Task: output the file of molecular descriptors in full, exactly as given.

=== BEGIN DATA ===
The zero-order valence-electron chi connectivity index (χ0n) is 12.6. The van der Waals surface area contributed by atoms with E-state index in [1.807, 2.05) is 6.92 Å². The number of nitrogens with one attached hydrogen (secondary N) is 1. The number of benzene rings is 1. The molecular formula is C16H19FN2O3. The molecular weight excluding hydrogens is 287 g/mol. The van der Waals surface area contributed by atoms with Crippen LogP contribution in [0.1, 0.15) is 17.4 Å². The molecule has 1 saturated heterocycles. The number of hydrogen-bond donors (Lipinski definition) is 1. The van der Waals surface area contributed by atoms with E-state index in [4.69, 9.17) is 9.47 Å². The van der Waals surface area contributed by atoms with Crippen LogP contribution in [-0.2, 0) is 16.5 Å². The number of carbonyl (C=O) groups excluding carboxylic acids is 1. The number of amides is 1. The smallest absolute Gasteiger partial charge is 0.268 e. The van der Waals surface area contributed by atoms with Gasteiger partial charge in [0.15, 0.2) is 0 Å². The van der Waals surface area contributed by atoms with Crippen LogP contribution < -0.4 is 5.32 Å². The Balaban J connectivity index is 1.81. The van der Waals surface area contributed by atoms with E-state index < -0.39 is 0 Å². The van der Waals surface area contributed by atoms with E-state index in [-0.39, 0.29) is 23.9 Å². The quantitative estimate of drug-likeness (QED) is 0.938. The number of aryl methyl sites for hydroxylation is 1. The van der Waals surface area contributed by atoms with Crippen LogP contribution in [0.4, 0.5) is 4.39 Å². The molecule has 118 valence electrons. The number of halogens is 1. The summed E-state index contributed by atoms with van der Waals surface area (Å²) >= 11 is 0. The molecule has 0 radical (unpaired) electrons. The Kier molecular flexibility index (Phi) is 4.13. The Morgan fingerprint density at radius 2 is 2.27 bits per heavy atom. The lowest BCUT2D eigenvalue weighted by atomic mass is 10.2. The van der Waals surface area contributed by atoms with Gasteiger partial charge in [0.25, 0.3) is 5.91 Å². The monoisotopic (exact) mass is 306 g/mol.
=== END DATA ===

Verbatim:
The zero-order valence-electron chi connectivity index (χ0n) is 12.6. The van der Waals surface area contributed by atoms with E-state index in [1.807, 2.05) is 6.92 Å². The number of nitrogens with one attached hydrogen (secondary N) is 1. The number of benzene rings is 1. The molecular formula is C16H19FN2O3. The molecular weight excluding hydrogens is 287 g/mol. The van der Waals surface area contributed by atoms with Crippen LogP contribution in [0.1, 0.15) is 17.4 Å². The molecule has 1 saturated heterocycles. The number of hydrogen-bond donors (Lipinski definition) is 1. The van der Waals surface area contributed by atoms with E-state index in [4.69, 9.17) is 9.47 Å². The van der Waals surface area contributed by atoms with Crippen LogP contribution in [-0.2, 0) is 16.5 Å². The number of carbonyl (C=O) groups excluding carboxylic acids is 1. The number of amides is 1. The smallest absolute Gasteiger partial charge is 0.268 e. The van der Waals surface area contributed by atoms with Gasteiger partial charge in [0.15, 0.2) is 0 Å². The van der Waals surface area contributed by atoms with Crippen LogP contribution < -0.4 is 5.32 Å². The Balaban J connectivity index is 1.81. The van der Waals surface area contributed by atoms with E-state index < -0.39 is 0 Å². The van der Waals surface area contributed by atoms with E-state index in [-0.39, 0.29) is 23.9 Å². The quantitative estimate of drug-likeness (QED) is 0.938. The number of aryl methyl sites for hydroxylation is 1. The van der Waals surface area contributed by atoms with Crippen LogP contribution in [0.4, 0.5) is 4.39 Å². The molecule has 118 valence electrons. The number of halogens is 1. The summed E-state index contributed by atoms with van der Waals surface area (Å²) >= 11 is 0. The molecule has 0 radical (unpaired) electrons. The Kier molecular flexibility index (Phi) is 4.13. The Morgan fingerprint density at radius 2 is 2.27 bits per heavy atom. The lowest BCUT2D eigenvalue weighted by atomic mass is 10.2. The van der Waals surface area contributed by atoms with Gasteiger partial charge in [0.25, 0.3) is 5.91 Å². The monoisotopic (exact) mass is 306 g/mol.